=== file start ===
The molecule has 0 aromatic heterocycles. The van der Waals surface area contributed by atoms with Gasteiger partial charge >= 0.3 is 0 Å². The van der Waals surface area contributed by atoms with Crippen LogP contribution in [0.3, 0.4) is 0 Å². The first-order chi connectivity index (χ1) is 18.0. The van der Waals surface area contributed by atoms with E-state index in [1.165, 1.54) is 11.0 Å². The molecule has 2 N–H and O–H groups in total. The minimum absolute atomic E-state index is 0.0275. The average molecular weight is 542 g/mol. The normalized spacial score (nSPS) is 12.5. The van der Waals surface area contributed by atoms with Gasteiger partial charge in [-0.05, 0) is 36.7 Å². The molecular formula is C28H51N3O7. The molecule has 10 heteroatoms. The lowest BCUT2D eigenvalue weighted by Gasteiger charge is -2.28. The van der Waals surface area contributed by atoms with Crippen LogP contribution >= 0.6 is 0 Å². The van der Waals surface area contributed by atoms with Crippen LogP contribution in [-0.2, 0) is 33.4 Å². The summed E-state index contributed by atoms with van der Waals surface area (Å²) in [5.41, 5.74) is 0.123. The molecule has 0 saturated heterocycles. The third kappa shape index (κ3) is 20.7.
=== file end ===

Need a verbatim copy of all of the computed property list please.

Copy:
The molecule has 0 aromatic heterocycles. The van der Waals surface area contributed by atoms with Gasteiger partial charge >= 0.3 is 0 Å². The van der Waals surface area contributed by atoms with Crippen LogP contribution in [0.3, 0.4) is 0 Å². The first-order chi connectivity index (χ1) is 18.0. The van der Waals surface area contributed by atoms with E-state index in [1.165, 1.54) is 11.0 Å². The molecule has 2 N–H and O–H groups in total. The minimum absolute atomic E-state index is 0.0275. The average molecular weight is 542 g/mol. The normalized spacial score (nSPS) is 12.5. The van der Waals surface area contributed by atoms with Gasteiger partial charge in [-0.05, 0) is 36.7 Å². The molecular formula is C28H51N3O7. The molecule has 10 heteroatoms. The lowest BCUT2D eigenvalue weighted by Gasteiger charge is -2.28. The van der Waals surface area contributed by atoms with Crippen LogP contribution >= 0.6 is 0 Å². The van der Waals surface area contributed by atoms with Crippen LogP contribution in [-0.2, 0) is 33.4 Å². The summed E-state index contributed by atoms with van der Waals surface area (Å²) in [5.41, 5.74) is 0.123. The molecule has 0 saturated heterocycles. The third kappa shape index (κ3) is 20.7.